Rape has always been the favorite tool of violence, and it was only a matter of time before the Pakistani Army resorted to it. The Pakistani military, al-Badr militias, their Bihari Muslim supporters in Bangladesh and Bengali Razakars committed mass rapes of around 400,000 Bengali women. These women were abducted from the street, homes, schools, even their bedrooms. They were beaten, tied together in bundles, and transported in dark deserted areas. They were then queued up and segregated based on their age group. Those who had passed the child-bearing age were shot dead; the ones still “fertile” were taken to the rape camps. The Pakistani commander commanded his soldiers to impregnate these women. Fathered by Pakistani soldiers, the war babies, produced of these barbarous and repeated rapes, were supposed to form the next generation of Pakistani loyalists in Bangladesh, or so the commander believed.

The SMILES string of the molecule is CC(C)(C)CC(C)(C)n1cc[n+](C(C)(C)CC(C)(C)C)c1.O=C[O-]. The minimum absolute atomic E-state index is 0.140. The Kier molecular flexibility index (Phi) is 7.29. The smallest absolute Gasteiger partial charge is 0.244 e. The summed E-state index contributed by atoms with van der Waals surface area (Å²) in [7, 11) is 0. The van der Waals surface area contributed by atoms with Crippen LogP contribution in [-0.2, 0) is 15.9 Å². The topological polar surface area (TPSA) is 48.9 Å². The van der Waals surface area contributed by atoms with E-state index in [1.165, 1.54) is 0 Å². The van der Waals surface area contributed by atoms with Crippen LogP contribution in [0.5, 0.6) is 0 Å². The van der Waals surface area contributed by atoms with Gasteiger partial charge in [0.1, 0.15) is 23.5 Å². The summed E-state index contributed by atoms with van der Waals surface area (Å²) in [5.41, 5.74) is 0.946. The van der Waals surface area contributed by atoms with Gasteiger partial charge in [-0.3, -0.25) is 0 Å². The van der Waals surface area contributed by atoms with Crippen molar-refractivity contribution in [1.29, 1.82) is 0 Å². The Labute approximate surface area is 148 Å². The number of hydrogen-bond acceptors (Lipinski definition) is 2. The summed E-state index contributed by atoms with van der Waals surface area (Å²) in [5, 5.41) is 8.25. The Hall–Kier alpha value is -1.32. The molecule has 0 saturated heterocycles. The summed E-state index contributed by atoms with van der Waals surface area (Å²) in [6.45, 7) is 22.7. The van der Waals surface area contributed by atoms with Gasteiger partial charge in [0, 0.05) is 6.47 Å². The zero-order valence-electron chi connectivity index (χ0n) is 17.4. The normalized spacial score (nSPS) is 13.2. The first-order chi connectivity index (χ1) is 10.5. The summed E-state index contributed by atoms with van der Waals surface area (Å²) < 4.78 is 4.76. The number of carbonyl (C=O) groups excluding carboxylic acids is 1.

Fifty years later, every time there is a “Pakistan vs India” controversy, when we witness the majority of Bangladesh’s Muslims voicing their wholehearted support for Pakistan and extending their support for Pakistan through social media and staged protests, the harrowing words of the Pakistani commander echo in the background, a little painfully, and a with a great deal of irony.

Many advocate that India should jump in to rescue Balochistan from Pakistan’s deadly claws. However, the hate that Bangladeshi Islamists spew on India, despite the fact that India is still its ultimate destination for medical care and education, should teach the Indian administration to know better than to get into the power struggle between the two Islamic entities.

posted by Major D Swami (Retired) @ 11:10 AM